‘Better Call Saul’ Highlights Stress and Mental Illness in the Legal Profession

The ABA Journal reports: “Chuck McGill’s suicide in Better Call Saul reflects what is happening within the legal profession throughout the United States. But anxiety and depression are not confined to practicing lawyers. A study of law school students at Yale University found that 70 percent admitted to suffering from some form of mental health issues. Eighty percent of those respondents considered help, but only half of them actually sought it out. Read the article.

 


Am I Depressed Because I’m a Lawyer?

Patrick Krill, a lawyer turned mental health counselor and consultant to law firms about lawyer mental health issues tries to answer the question: “A predicate to all of this, however, is the need to determine if you are actually depressed. Maybe you just hate your job, end of story. Moving on to a different practice or firm could be the change you need.  Or, maybe you have an underlying medical condition that is masquerading as or causing a depressed feeling.”  Read the rest of his blog here.


Big Law Tackles Mental Health Crisis Issues With On-Site Programs; Is Its Business Model at Fault?

The ABA Journal report that Big firms have long been reticent to openly address addiction and other mental-health problems, despite research showing lawyers face higher rates of substance abuse, depression, and suicide than the wider population,” the article says. “Law firm leaders say the need to keep up appearances in a competitive industry has contributed to the resistance. That attitude, however, is slowly changing. Read the article.


The Best of the Blogosphere

How to Stay Positive (Even When You’re Struggling With Depression)

Blogger Ashley Trexler writes, “I wanted her to be a fighter, to always look for the best in others, to fall down and get back up again—and again, and again. I decided to be an optimist not just for myself, but for my child.It’s a struggle to stay positive, and pessimism desperately wants to be BFFs. My negative alter-ego is always sitting on my shoulder, whispering in my ear, “Isn’t life unfair?” Read the rest of her blog here.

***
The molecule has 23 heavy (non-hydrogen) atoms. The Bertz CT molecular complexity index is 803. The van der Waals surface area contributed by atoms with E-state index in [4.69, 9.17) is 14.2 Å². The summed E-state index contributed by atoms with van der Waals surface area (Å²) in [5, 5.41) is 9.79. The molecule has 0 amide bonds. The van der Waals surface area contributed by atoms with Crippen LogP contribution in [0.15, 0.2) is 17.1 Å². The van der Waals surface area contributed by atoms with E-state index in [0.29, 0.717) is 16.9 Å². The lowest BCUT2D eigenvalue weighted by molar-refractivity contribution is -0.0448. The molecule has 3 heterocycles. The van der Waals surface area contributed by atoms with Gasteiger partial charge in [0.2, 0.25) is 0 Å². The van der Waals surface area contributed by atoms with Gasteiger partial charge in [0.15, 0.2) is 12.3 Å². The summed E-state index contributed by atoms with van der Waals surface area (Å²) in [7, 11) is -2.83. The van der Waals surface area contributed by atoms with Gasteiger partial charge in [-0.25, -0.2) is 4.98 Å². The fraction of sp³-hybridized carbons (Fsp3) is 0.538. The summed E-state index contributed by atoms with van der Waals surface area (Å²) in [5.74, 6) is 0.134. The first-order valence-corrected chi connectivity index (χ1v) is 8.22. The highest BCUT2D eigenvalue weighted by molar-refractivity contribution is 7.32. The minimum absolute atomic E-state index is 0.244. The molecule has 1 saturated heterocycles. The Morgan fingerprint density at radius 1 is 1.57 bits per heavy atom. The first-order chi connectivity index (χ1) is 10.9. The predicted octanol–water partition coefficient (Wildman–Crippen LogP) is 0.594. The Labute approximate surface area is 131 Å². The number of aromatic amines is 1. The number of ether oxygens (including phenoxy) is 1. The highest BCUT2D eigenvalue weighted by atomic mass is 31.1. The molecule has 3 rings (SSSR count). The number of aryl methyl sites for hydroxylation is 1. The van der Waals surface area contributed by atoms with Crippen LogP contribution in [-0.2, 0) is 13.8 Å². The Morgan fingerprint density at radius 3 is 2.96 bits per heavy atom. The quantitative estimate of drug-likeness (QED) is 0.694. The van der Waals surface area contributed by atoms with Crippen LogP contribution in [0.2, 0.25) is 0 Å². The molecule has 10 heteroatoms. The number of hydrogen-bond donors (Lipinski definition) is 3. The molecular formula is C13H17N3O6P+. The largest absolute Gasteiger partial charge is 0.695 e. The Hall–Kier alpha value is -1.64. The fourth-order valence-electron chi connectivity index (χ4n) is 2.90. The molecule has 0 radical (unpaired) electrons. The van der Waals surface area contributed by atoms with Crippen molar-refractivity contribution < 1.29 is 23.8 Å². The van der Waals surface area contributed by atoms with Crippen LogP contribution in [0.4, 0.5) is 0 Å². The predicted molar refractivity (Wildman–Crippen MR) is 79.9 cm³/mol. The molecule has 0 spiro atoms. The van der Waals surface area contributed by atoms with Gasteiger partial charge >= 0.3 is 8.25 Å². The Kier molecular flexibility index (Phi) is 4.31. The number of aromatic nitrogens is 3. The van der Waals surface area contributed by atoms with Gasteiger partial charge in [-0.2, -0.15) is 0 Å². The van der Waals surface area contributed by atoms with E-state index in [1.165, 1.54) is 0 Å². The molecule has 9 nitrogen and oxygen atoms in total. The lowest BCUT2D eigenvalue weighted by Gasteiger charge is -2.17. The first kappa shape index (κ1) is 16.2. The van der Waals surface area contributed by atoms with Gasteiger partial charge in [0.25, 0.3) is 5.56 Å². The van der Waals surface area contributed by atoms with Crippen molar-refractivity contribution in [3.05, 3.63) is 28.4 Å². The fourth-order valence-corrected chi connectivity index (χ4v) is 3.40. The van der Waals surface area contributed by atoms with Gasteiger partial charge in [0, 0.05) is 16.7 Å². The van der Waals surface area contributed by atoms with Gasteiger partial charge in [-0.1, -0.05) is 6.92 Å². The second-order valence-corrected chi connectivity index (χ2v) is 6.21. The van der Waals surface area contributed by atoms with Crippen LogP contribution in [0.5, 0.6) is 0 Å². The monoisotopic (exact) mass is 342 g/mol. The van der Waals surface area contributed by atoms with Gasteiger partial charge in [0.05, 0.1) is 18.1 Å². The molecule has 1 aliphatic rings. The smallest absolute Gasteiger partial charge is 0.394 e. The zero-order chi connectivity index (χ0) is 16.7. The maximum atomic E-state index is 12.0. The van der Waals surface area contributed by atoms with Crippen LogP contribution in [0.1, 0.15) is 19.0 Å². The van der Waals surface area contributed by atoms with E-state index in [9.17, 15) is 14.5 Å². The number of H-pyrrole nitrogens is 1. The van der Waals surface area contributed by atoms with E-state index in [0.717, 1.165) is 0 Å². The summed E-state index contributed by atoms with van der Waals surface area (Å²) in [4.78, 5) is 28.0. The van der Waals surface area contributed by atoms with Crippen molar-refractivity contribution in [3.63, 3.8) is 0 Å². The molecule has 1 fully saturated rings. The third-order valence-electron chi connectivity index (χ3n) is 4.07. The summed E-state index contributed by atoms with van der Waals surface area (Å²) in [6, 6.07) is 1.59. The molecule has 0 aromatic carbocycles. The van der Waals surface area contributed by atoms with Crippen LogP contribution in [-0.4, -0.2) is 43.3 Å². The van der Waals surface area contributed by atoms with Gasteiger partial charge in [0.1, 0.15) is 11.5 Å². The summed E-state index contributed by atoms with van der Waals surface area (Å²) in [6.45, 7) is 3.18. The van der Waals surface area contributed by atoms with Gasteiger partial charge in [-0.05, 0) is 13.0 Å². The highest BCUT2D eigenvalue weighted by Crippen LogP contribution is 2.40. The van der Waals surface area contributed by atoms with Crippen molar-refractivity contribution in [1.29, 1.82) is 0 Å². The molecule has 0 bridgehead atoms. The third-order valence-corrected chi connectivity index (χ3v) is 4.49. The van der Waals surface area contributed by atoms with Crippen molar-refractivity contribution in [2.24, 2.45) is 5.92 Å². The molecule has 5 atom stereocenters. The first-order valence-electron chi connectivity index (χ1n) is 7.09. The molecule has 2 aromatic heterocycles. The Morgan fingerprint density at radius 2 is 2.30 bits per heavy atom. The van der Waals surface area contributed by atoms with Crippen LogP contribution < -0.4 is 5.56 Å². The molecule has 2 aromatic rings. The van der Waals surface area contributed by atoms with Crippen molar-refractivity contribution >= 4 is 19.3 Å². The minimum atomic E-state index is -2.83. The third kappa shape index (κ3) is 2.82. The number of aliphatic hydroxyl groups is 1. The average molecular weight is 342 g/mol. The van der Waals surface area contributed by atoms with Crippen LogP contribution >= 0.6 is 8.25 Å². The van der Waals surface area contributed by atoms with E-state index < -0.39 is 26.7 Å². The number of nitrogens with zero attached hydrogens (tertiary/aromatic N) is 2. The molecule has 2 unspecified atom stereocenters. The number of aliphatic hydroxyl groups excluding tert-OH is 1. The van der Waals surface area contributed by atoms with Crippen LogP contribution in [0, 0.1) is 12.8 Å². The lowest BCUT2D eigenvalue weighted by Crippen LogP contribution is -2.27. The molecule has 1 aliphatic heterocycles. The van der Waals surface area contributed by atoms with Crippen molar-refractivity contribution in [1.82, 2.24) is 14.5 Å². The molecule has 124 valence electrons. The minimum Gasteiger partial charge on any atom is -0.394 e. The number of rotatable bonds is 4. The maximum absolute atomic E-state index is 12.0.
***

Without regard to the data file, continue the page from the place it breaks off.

Depression and Setting Emotional Boundaries

Blogger Liz Smith writes, “Depression can make it difficult to set emotional boundaries with people in your life. Many people I’ve met who suffer from depression, including myself, suffer from difficulties being assertive enough to look after their own emotional well-being but setting emotional boundaries is important in depression. One of the main reasons it’s so hard to be assertive about your emotional limits when you have depression is because of its pervasive effect on your self-worth. On those really awful, down days, the low self-esteem that comes with the depression makes it hard to consider yourself worth looking after physically, let alone emotionally.” Read the rest of her blog.


Drugs Alone Won’t Cure the Epidemic of Depression. We Need a Strategy.

From The Guardian, Mark Rice-Oxley, author of the new memoir, “A Memoir of Depression and Recovery,” says that while antidepressants have saved many lives, they’re not a cure-all.  Here, he gives a short list of some ideas of what might really help. Read his article.


How People With Depression Interact With the World Differently

Depressed people just don’t walk through the world the same way as non-depressed people.  It may or may not be self-evident, but Lindsey Holmes writes specifically about how they behave differently.  Read her blog here.